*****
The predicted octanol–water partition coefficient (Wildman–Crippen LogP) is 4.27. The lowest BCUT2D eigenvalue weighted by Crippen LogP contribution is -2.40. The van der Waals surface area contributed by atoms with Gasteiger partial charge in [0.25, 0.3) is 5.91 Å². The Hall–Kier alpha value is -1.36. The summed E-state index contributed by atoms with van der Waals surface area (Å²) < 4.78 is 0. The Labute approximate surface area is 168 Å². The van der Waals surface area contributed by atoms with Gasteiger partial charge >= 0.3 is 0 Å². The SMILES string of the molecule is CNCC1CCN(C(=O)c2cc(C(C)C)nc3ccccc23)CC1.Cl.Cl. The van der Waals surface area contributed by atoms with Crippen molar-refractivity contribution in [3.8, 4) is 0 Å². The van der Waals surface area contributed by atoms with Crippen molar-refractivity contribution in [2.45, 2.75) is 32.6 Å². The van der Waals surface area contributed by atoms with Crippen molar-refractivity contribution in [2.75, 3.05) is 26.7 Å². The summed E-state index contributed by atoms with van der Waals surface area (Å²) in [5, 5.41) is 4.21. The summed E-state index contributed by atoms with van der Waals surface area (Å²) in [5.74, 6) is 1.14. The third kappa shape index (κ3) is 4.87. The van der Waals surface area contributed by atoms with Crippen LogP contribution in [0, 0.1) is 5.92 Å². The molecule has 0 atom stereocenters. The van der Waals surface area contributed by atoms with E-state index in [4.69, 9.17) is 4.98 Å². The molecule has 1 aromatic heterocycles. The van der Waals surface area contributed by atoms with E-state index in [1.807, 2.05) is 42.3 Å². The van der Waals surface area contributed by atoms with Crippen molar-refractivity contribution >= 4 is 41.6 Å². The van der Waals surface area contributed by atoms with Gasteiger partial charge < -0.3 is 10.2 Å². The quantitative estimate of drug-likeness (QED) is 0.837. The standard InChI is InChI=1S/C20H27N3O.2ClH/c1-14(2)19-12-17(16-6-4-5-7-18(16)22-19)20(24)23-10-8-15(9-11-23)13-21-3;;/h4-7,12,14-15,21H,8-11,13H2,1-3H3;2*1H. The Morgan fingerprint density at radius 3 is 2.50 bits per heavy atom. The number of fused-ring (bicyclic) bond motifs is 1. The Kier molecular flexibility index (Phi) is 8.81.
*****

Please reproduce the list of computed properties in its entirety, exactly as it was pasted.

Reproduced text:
The predicted octanol–water partition coefficient (Wildman–Crippen LogP) is 4.27. The lowest BCUT2D eigenvalue weighted by Crippen LogP contribution is -2.40. The van der Waals surface area contributed by atoms with Gasteiger partial charge in [0.25, 0.3) is 5.91 Å². The Hall–Kier alpha value is -1.36. The summed E-state index contributed by atoms with van der Waals surface area (Å²) < 4.78 is 0. The Labute approximate surface area is 168 Å². The van der Waals surface area contributed by atoms with Gasteiger partial charge >= 0.3 is 0 Å². The SMILES string of the molecule is CNCC1CCN(C(=O)c2cc(C(C)C)nc3ccccc23)CC1.Cl.Cl. The van der Waals surface area contributed by atoms with Crippen molar-refractivity contribution in [3.8, 4) is 0 Å². The van der Waals surface area contributed by atoms with Crippen molar-refractivity contribution in [2.45, 2.75) is 32.6 Å². The van der Waals surface area contributed by atoms with Crippen molar-refractivity contribution in [2.75, 3.05) is 26.7 Å². The summed E-state index contributed by atoms with van der Waals surface area (Å²) in [5, 5.41) is 4.21. The summed E-state index contributed by atoms with van der Waals surface area (Å²) in [5.74, 6) is 1.14. The third kappa shape index (κ3) is 4.87. The van der Waals surface area contributed by atoms with Crippen LogP contribution in [0, 0.1) is 5.92 Å². The molecule has 0 atom stereocenters. The van der Waals surface area contributed by atoms with E-state index in [4.69, 9.17) is 4.98 Å². The molecule has 1 aromatic heterocycles. The van der Waals surface area contributed by atoms with E-state index in [1.807, 2.05) is 42.3 Å². The van der Waals surface area contributed by atoms with Crippen molar-refractivity contribution >= 4 is 41.6 Å². The van der Waals surface area contributed by atoms with Gasteiger partial charge < -0.3 is 10.2 Å². The quantitative estimate of drug-likeness (QED) is 0.837. The standard InChI is InChI=1S/C20H27N3O.2ClH/c1-14(2)19-12-17(16-6-4-5-7-18(16)22-19)20(24)23-10-8-15(9-11-23)13-21-3;;/h4-7,12,14-15,21H,8-11,13H2,1-3H3;2*1H. The Morgan fingerprint density at radius 3 is 2.50 bits per heavy atom. The number of fused-ring (bicyclic) bond motifs is 1. The Kier molecular flexibility index (Phi) is 8.81.